Viscous fluid dampers
are similar to shock absorbers in a car. They consist
of a closed cylinder containing a viscous
fluid like oil. A piston rod is connected to a piston
head with small holes in it. The piston can move in and out
of the cylinder. As it does this, the oil is forced to flow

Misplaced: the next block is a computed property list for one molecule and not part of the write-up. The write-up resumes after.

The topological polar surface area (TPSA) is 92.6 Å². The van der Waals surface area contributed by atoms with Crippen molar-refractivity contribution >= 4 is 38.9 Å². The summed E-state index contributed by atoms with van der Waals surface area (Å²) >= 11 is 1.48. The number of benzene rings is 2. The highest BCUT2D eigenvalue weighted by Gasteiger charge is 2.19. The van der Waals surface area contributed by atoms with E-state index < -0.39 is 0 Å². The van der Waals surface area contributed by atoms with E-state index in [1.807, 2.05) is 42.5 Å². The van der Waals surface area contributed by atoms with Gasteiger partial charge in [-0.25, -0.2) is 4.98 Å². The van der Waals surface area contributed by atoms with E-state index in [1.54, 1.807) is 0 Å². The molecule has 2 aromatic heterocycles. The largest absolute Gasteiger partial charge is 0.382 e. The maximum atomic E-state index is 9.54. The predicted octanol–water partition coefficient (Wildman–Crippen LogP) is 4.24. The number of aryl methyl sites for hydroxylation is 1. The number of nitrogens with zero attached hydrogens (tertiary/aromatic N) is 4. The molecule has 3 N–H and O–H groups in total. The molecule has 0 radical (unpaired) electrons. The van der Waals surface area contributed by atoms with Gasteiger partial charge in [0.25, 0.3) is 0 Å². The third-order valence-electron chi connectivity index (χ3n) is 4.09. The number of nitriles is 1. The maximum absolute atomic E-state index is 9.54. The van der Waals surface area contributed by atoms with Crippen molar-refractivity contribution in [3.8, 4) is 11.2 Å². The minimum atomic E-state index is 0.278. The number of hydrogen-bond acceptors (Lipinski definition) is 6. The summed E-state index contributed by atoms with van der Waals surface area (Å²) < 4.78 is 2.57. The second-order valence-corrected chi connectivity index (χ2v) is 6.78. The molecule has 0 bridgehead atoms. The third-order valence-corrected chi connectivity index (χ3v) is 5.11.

through holes in the piston head causing friction.
When the damper is installed in a building, the friction
converts some of the earthquake energy going into the moving
building into heat energy.
The damper is usually installed as part of a building's bracing
system using single
diagonals. As the building sways to
and fro, the piston is forced in and out of the cylinder.